Laura Dern, Mike White, Diane Ladd, and Luke Wilson are back for another season of HBO's "Enlightened"—and I'm thrilled to have one of my favorite casts of narcissistically-challenged characters return. So much material, so little time!
In just the first three episodes of the season, Amy (Laura Dern's character) has already manipulated the hapless Tyler (Mike White) to hack into the computer system where they both work, with the goal of stealing emails from the CEO of their company, proving his corruption, and "taking him down"; has met with and become attracted to an investigative reporter from the Los Angeles Times and asked him to guarantee front-page coverage of the scandal at her company (he makes it clear that it's not Amy's call); and made her pregnant former assistant's medical emergency into her own drama. She means well, but in the end, Amy's all about Amy.
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Tyler, in his attempt to get Amy to value him, has covered up their hacking activities by switching Amy's hard drive with another worker's, who is subsequently fired during an investigation into the system security breach. He may be a drone, but he's got his own little sociopathic streak.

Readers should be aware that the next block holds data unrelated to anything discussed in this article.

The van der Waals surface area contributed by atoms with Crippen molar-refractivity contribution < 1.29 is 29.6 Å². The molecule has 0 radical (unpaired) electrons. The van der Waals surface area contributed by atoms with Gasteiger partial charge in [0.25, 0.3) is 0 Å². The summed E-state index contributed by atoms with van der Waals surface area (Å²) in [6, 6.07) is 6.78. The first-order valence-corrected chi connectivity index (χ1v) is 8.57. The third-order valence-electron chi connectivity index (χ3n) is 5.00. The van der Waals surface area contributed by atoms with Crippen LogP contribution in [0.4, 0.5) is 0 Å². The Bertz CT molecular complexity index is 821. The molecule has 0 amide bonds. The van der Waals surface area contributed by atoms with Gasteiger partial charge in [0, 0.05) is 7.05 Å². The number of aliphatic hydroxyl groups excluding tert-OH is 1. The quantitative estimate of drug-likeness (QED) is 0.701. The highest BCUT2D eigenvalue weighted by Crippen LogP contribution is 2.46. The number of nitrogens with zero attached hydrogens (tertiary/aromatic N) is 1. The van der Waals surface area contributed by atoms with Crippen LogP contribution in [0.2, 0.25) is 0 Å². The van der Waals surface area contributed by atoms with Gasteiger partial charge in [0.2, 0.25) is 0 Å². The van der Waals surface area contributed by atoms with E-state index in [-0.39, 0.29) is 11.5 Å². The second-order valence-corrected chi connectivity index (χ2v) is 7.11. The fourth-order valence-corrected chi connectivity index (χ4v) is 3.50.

Helen, Amy's mom (played by Diane Ladd, Laura Dern's actual mother), snoops on Amy, and tries to get Amy to read a letter from Amy's ex-husband aloud to her, as if Amy is a young girl who would want her warm and supportive mother's opinion, a description that doesn't fit Helen at all! When the investigative reporter picks up Amy at her mother's house to discuss Amy's progress in getting the CEO's emails, Helen meddles in her usual hostile and inappropriate way to humiliate Amy.
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Levi (Luke Wilson), Amy's ex-husband is at the New Age-y rehab Amy got him into for his substance abuse issues, and he is finding fault with the staff and other patients, in an adolescent Holden Caulfield kind of way, thinking they are all phonies. Like any good narcissist, including his ex-wife and her mother, he cycles between feeling humiliated and above it all.
We tend to think of narcissists as thinking overly well of themselves, and they do—except when they are feeling completely insignificant and humiliated. Narcissists get their information about their self worth—good or bad—from the outside, so their self-esteem is always fluctuating. They haven't learned to regulate their self-esteem by handling themselves well. They are involved in positioning (who's better or worse), rather than relating. It's as if all the people who matter in the world are rank ordered, and the narcissists must always protect their position, by one-upping others, always being right. And that's how it works with narcissism: no one's having a good time, because whenever a person leads with narcissism, things aren't going to end well.